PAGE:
15 Anniversary Artist Interviews: Glade Dance Collective

The arc of childhood is often traced in art. Yet our progress in the “adult” world is fuzzier. What are the markers and milestones? Which ones actually matter?

In 2016, Glade Dance Collective devised a new piece that journeyed down this artistic road less traveled. In the program for the 2016 festival, the group promised Capital Fringe audiences that Am I There Yet? would “satirically look at contemporary rites of passage in a secular, diverse society.”

In an email crafted jointly by current Glade Dance Collective artists who participated in the show (including Lauren Borchard, Emma Dozier, Shauna Edson, Betsy Loikow, and Sarah Raker), they recall that “we had a big ongoing list of brainstormed potential dance topics that we occasionally drew from. Our 2015 Fringe piece, Mine/Field, also came from that list.”

The collective says that the initial topic for Am I There Yet? was “rites of passage.” As artists, they found a confluence of conceptual and personal energies in creating the piece.

“We wanted to explore the power that comes from them,” they remember. “At the same time, we had company members who were at various ‘stages’ of adulthood, some single, some recently married, some with children.”

The development process for Am I There Yet? took inspiration from the manifold possibilities. “We found a lot of inspiration in riffing on each of those stages of being a so-called adult,” the collective recalls. “In the development process, we ended up talking a lot about the verb ‘adulting,’ and what it means to different people and how it can change over the course of time. Ultimately, we developed a piece that explores the different milestones that people often expect they will meet during adulthood, and what it means when we do – or do not – meet those expectations.”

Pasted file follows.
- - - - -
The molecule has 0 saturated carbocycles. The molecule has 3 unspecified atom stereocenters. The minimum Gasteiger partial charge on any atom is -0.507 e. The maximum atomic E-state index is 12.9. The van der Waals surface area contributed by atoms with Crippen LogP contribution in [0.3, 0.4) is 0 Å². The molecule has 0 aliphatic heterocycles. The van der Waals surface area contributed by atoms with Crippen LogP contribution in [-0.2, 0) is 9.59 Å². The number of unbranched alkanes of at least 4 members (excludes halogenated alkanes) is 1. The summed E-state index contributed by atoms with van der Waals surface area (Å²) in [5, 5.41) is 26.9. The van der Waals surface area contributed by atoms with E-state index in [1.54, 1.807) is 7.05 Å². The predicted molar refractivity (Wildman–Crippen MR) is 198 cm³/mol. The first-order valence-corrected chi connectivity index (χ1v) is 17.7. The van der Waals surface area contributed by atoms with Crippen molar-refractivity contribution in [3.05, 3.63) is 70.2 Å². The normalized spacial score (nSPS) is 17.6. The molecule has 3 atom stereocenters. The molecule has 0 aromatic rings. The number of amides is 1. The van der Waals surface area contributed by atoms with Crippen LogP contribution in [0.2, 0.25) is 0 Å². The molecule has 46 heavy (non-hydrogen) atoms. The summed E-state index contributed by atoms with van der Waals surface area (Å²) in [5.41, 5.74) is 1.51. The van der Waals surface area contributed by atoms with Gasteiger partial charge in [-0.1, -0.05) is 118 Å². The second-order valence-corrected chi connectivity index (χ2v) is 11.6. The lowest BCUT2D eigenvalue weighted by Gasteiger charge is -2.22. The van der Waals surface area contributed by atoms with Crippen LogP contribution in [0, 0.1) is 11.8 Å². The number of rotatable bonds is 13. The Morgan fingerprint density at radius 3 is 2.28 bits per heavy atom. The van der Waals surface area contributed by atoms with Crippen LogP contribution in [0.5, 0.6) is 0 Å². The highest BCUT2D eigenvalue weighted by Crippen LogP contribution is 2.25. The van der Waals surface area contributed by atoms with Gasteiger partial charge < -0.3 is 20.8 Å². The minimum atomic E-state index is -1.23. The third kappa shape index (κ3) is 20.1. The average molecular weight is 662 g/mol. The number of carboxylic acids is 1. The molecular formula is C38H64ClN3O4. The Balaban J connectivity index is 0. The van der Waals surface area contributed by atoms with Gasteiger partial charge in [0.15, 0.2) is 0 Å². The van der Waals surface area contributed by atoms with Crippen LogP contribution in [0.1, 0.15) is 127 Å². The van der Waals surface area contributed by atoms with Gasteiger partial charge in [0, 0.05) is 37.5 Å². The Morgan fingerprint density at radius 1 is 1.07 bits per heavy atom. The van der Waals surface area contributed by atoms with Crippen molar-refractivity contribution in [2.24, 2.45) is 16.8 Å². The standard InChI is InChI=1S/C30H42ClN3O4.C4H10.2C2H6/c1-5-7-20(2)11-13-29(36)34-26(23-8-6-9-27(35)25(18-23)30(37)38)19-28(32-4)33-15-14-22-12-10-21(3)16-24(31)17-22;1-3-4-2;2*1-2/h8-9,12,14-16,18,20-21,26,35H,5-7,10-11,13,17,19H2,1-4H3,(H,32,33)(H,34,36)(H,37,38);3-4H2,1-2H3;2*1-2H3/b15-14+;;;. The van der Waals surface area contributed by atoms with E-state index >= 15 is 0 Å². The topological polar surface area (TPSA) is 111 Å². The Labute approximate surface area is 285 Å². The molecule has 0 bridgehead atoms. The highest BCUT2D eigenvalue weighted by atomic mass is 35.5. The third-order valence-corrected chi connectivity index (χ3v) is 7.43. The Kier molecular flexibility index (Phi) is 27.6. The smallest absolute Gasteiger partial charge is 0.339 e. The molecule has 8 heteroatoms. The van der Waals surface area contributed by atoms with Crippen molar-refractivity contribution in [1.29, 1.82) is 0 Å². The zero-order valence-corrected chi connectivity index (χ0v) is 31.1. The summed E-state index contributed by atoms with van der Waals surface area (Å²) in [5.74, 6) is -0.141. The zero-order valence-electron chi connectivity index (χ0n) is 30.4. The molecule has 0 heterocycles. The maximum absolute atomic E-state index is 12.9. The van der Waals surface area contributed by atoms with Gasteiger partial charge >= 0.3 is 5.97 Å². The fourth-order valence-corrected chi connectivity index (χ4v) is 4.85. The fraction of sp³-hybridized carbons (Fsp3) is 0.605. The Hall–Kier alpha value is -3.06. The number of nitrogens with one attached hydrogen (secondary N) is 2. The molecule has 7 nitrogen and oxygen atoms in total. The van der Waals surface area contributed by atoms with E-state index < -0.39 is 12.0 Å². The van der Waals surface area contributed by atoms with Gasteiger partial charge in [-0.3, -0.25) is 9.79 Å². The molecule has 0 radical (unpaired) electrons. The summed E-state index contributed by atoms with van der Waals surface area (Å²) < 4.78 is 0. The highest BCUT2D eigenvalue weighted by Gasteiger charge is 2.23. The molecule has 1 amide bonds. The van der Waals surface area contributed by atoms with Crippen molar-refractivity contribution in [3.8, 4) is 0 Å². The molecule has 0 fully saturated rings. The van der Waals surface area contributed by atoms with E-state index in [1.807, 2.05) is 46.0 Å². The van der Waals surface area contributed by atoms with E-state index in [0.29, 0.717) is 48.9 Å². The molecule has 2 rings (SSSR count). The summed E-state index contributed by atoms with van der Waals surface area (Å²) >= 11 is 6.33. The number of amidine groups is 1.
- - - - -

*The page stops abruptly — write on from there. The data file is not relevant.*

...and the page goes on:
Glade Dance Collective developed Am I There Yet? specifically for Fringe. “We had a really fantastic experience at Fringe the year before (with Mine/Field) and knew we wanted to create another evening-length piece,” they write, “so it felt like the right venue for us. As dancers, it is rare to have so many performances in one run of a show, which makes Fringe especially appealing for us. We are also all based in and around the District, and really love how the Festival supports local artists and provides a platform for such a wide variety of art and performers.”

The collective performed Am I There Yet? in Gallaudet University’s Elstad Auditorium. “It was a larger theater than we typically perform in! However, it suited this piece nicely given that we had a pretty large cast and the staging was fairly theatrical, with lots of scenes, costume changes, and props,” they write. “It was really helpful to have wings and be able to cross over from different sides of the stage.”

 

Glade artists also tried to maximize audience engagement. “We talked a lot about what our audience engagement would look like in the space,” they recall, “given how separate the stage is from the audience. We ultimately decided to do most of our engagement before the show, as audience members came into the space.” The welcome included collective members quizzing attendees about their own adulting milestones and handing out stickers for selected achievements – such as a job, house, partner, or baby.

“Based on the number of stickers they had,” the collective continues, “we would allow them into the theater at different times. This was also helpful because it gave us the chance to encourage folks to sit closer to the stage. We are so used to performing in intimate spaces, and enjoy having our audience get up close and personal with our work.”

Glade Dance Collective played at Minnesota Fringe in 2017, and they returned to Capital Fringe in 2019 with Oizys in the Waiting Room. “Our experience at Fringe has continually encouraged us to create new work,” they observe. “We often use Fringe as a goal to work towards every year or two as provides a great venue for evening-length work. We really love the Capital Fringe community, from the year-round staff to the theater managers, the other artists, and the audience members. Being at Fringe always feels like home.”

– Richard Byrne

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